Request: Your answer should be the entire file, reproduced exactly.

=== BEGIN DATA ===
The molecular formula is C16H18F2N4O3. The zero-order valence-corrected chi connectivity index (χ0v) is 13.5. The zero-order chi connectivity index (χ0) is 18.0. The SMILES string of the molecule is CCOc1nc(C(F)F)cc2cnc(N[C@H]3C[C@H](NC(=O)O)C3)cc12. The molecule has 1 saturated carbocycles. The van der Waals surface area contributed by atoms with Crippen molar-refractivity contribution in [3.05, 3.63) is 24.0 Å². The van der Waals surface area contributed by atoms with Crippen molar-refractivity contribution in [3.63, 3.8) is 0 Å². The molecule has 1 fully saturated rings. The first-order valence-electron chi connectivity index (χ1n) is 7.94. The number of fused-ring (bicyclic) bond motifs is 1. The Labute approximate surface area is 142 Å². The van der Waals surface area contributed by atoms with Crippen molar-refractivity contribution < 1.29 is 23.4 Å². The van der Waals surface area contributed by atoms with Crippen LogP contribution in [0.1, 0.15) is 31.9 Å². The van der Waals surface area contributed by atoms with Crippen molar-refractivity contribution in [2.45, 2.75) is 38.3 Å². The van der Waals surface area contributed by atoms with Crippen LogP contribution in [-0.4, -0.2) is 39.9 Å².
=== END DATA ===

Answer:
The molecular formula is C16H18F2N4O3. The zero-order valence-corrected chi connectivity index (χ0v) is 13.5. The zero-order chi connectivity index (χ0) is 18.0. The SMILES string of the molecule is CCOc1nc(C(F)F)cc2cnc(N[C@H]3C[C@H](NC(=O)O)C3)cc12. The molecule has 1 saturated carbocycles. The van der Waals surface area contributed by atoms with Crippen molar-refractivity contribution in [3.05, 3.63) is 24.0 Å². The van der Waals surface area contributed by atoms with Crippen molar-refractivity contribution in [3.63, 3.8) is 0 Å². The molecule has 1 fully saturated rings. The first-order valence-electron chi connectivity index (χ1n) is 7.94. The number of fused-ring (bicyclic) bond motifs is 1. The Labute approximate surface area is 142 Å². The van der Waals surface area contributed by atoms with Crippen molar-refractivity contribution < 1.29 is 23.4 Å². The van der Waals surface area contributed by atoms with Crippen LogP contribution in [0.1, 0.15) is 31.9 Å². The van der Waals surface area contributed by atoms with Crippen molar-refractivity contribution in [2.45, 2.75) is 38.3 Å². The van der Waals surface area contributed by atoms with Crippen LogP contribution in [-0.4, -0.2) is 39.9 Å².